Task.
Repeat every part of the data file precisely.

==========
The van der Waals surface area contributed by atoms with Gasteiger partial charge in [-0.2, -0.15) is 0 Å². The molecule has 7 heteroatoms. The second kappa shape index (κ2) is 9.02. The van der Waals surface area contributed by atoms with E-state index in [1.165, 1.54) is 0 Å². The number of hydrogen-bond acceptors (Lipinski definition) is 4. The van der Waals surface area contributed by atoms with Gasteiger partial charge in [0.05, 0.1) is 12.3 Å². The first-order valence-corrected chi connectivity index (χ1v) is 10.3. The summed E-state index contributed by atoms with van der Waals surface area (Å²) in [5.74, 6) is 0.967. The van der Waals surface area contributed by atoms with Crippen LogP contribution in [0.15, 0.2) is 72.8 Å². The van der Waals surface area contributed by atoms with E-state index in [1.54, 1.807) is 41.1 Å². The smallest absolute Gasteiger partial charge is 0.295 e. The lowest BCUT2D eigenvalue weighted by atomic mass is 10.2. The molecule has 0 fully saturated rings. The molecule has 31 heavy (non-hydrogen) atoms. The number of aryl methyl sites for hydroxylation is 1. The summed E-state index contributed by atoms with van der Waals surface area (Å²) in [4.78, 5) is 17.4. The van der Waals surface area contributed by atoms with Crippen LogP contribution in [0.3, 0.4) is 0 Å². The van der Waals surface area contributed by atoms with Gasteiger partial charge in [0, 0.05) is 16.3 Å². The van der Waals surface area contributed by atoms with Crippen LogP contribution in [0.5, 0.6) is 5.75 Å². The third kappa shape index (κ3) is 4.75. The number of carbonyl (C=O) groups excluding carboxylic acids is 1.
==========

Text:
The van der Waals surface area contributed by atoms with Gasteiger partial charge in [-0.2, -0.15) is 0 Å². The molecule has 7 heteroatoms. The second kappa shape index (κ2) is 9.02. The van der Waals surface area contributed by atoms with E-state index in [1.165, 1.54) is 0 Å². The number of hydrogen-bond acceptors (Lipinski definition) is 4. The van der Waals surface area contributed by atoms with Gasteiger partial charge in [0.05, 0.1) is 12.3 Å². The first-order valence-corrected chi connectivity index (χ1v) is 10.3. The summed E-state index contributed by atoms with van der Waals surface area (Å²) in [5.74, 6) is 0.967. The van der Waals surface area contributed by atoms with Crippen LogP contribution in [0.15, 0.2) is 72.8 Å². The van der Waals surface area contributed by atoms with E-state index in [1.54, 1.807) is 41.1 Å². The smallest absolute Gasteiger partial charge is 0.295 e. The lowest BCUT2D eigenvalue weighted by atomic mass is 10.2. The molecule has 0 fully saturated rings. The molecule has 31 heavy (non-hydrogen) atoms. The number of aryl methyl sites for hydroxylation is 1. The summed E-state index contributed by atoms with van der Waals surface area (Å²) in [4.78, 5) is 17.4. The van der Waals surface area contributed by atoms with Crippen LogP contribution in [0.3, 0.4) is 0 Å². The van der Waals surface area contributed by atoms with Gasteiger partial charge in [0, 0.05) is 16.3 Å². The van der Waals surface area contributed by atoms with Crippen LogP contribution in [0.5, 0.6) is 5.75 Å². The third kappa shape index (κ3) is 4.75. The number of carbonyl (C=O) groups excluding carboxylic acids is 1.